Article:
John C. Schoser is participating in this year's edition of 'Go the distance'. On 23 July, he achieved the 200 milestone, meaning that since the beginning of the year he has swum just over one mile per day. At present, his score stands at 292.55 miles showing not only that John has sped up his efforts most recently but also rocketing him up into the top 15% of all participants. He may crack the 300 milestone before long, in fact probably even before the end of this month.

Sunday 14 August 2011

Golden Wedding

Today, Franz and Edith Schoser celebrate their golden wedding. It was 50 years ago on 14 August 1961, they married in the abbey of Beuron on the Danube.  The wedding took place only one day after the construction of the Berlin Wall started.

50 years on, the Berlin Wall is history. In contrast, Franz and Edith are alive and well and proud grand-parents of 16 grand children. On the occasion of the golden wedding, all gathered to congratulate.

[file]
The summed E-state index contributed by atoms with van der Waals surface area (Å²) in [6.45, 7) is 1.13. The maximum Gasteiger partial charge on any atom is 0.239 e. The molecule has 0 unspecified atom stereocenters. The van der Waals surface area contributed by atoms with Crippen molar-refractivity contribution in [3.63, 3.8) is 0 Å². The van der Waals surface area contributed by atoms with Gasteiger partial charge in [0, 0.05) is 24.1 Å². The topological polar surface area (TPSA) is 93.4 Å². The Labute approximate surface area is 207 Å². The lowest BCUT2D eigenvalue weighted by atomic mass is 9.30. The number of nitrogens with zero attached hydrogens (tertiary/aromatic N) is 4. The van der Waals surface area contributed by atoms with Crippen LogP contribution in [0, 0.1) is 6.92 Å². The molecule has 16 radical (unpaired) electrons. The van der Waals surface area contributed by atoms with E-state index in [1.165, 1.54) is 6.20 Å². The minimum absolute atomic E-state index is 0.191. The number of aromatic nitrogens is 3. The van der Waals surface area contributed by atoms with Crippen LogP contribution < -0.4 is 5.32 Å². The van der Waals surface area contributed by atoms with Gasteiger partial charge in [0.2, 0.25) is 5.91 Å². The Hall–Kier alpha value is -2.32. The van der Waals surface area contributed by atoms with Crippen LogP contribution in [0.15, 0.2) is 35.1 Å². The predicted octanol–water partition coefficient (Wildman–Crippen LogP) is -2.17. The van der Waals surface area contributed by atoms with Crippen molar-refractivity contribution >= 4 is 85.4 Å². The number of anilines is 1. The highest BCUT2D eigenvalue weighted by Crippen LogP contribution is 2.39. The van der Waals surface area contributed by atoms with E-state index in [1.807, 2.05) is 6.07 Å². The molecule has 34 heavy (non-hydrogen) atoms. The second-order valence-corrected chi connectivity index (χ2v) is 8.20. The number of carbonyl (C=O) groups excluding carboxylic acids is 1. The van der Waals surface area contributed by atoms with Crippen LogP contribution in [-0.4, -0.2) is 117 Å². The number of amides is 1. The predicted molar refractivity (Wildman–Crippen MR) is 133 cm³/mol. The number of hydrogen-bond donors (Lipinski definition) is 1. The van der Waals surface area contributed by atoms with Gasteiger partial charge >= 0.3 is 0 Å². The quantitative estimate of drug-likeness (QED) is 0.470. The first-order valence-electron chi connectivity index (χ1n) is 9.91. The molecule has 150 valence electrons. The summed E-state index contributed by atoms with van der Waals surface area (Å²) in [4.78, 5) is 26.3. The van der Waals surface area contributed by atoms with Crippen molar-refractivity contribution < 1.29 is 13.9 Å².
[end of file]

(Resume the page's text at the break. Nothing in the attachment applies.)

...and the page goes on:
Monday 1 August 2011

About eagles and other birdies

More than any other sport, Golf seems to have developed its own particular language. Some say the challenge of playing golf is less learning how to get from the 'tee' to the 'putting green', but to know what it means.

Norbert Schoser has learnt the necessary vocabulary and has entered the miraculous world of golf courses and tournaments. In July 2009 and July 2010, Norbert took part in the annual tournament at Wendelinus Golfpark. His score cards tell us that both times he must have made it to hole 18. But while this is trivial information, we leave it to the instructed reader to identify the number of albatrosses, eagles and other birdies, Norbert came across when walking those 6,265 meters.

Friday 1 July 2011

Make yourself at home